Forums: How We Communicate Now

The school of hard knocks taught me that written correspondence delivers news, information, and legal notices very effectively, but it usually ruins complex conversations. Written communication insulates people from a sense of accountability for civil and professional discourse. That lack of accountability often deteriorates into a mob dynamic that can crowd logic and reason from conversation. Truth and facts have no room in such an environment.

Handfuls of people engaged in conversations about the list to forum transition in our E-discussion lists through the past week (I understand that less than 50% of all ISBA members subscribe to the lists). All participants engaged in the conversations with professionalism and civility. At some point, however, to quote a favorite Tom Hanks line from the movie “The Ladykillers,” the conversations began “to flog a horse, that if not dead is at this point in mortal danger of expiring.”

The ISBA staff has mostly refrained from engaging openly in list conversations because of the concern they would be unproductively consumed and immobilized by them. Members should not interpret the apparent staff silence on the lists as ambivalence or lethargy. Our small staff (about one staffer per 650 lawyers) engaged all week in membership training, technical support, and troubleshooting. We trained and recruited dozens of volunteer members as forum guides, and we will train more members in the days ahead.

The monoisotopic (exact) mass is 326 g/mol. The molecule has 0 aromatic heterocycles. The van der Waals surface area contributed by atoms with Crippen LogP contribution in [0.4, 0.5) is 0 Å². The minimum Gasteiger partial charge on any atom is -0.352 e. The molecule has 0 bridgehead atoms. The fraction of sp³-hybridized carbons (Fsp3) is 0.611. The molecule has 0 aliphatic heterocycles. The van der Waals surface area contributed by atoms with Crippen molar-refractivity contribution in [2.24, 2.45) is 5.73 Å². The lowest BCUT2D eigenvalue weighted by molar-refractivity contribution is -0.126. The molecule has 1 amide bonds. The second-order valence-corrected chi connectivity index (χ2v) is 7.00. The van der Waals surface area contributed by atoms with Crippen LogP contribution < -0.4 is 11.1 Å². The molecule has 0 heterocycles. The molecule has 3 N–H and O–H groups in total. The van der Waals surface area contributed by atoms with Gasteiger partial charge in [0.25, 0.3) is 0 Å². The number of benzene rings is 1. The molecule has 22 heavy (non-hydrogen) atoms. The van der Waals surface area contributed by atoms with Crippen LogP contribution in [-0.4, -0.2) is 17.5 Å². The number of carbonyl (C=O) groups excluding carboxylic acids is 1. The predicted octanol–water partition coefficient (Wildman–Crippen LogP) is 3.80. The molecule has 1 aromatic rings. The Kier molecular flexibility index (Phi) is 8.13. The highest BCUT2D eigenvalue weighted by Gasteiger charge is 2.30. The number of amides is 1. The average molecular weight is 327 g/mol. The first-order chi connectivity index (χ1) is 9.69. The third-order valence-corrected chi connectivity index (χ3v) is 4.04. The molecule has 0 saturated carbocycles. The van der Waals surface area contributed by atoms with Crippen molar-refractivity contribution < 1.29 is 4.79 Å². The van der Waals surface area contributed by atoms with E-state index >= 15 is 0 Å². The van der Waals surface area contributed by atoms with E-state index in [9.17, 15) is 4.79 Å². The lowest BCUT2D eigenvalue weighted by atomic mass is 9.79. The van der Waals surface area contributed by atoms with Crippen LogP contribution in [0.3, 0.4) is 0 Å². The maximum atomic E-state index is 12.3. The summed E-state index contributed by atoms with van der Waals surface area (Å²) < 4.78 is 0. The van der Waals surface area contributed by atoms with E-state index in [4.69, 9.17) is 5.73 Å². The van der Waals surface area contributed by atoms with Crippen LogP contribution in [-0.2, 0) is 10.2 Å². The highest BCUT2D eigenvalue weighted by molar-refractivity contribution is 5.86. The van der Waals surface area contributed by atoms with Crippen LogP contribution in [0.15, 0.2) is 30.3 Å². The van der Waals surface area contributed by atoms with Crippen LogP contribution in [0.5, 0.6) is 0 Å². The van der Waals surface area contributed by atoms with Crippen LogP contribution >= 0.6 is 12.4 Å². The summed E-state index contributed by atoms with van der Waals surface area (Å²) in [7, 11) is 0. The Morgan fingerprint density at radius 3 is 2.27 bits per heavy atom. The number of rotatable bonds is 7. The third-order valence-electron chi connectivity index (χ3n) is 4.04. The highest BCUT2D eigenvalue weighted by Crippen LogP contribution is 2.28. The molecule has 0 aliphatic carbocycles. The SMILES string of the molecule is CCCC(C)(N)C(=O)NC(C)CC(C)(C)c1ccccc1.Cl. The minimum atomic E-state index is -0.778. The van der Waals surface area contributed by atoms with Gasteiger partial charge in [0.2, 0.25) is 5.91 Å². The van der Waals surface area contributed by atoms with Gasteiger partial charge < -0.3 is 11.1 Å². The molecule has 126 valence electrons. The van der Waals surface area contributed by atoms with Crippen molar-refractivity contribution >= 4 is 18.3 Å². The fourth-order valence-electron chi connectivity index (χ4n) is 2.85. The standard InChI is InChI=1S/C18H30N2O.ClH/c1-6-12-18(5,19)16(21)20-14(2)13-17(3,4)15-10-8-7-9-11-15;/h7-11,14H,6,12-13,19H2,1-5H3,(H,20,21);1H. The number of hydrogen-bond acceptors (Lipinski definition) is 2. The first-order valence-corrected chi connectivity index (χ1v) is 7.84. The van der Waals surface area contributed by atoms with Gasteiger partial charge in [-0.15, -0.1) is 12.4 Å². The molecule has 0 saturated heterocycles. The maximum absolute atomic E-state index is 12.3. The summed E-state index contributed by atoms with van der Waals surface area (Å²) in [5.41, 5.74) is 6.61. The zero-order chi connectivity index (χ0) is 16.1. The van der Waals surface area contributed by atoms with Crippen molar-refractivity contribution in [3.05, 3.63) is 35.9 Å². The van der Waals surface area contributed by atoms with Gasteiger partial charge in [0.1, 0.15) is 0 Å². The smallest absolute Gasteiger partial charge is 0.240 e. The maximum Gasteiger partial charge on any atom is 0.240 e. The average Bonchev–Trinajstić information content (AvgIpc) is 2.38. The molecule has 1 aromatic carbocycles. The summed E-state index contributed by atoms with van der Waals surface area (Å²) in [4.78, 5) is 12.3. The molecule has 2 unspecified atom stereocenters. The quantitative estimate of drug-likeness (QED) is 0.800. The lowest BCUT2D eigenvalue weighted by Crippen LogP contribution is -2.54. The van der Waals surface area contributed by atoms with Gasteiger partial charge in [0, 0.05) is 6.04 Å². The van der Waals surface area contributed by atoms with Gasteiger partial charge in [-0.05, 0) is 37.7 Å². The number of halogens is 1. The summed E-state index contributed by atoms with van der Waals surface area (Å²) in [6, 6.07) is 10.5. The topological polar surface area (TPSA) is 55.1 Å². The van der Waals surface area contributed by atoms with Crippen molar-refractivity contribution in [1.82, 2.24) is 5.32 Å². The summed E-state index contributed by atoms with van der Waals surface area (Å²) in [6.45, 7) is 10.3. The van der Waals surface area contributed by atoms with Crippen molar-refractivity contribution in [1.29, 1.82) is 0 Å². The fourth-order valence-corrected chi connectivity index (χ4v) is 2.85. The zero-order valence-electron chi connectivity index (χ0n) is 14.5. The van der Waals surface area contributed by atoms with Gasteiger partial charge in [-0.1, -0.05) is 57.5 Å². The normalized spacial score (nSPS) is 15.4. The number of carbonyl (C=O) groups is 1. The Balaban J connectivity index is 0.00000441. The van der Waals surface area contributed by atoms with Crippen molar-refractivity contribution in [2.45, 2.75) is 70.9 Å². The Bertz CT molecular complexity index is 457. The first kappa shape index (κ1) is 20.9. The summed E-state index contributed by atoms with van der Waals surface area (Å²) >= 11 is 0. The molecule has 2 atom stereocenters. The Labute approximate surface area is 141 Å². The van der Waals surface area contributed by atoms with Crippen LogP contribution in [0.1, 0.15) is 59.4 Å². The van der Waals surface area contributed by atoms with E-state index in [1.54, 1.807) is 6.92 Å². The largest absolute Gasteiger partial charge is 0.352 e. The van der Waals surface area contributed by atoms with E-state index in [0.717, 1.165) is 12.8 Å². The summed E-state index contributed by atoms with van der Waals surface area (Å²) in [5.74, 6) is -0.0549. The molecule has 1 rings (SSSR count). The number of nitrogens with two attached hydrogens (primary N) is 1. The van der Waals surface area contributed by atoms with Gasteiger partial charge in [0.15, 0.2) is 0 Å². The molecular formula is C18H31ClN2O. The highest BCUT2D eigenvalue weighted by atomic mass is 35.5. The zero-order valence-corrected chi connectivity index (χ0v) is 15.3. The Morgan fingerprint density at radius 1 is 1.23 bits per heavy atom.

Some conversations about the transition implied mistakenly that each discussion list is independent and mutually exclusive of every other list, and that each section could decide whether to keep its list independently of the rest of the association. To the contrary, all of the lists are part of a single communication platform. It is untenable to maintain both systems. One system, the more antiquated list system, must go.

Our Elder Law and Probate, Trust & Real Property Section lists demonstrated their malware vulnerability this past Friday. Apparently, a computer virus infected and hijacked a very honorable section member’s email to broadcast a distasteful joke through the lists. A few list members encouraged our beleaguered friend and noted the virus propagation could not have spread in the forums because the forums have no connections to individual members’ email accounts.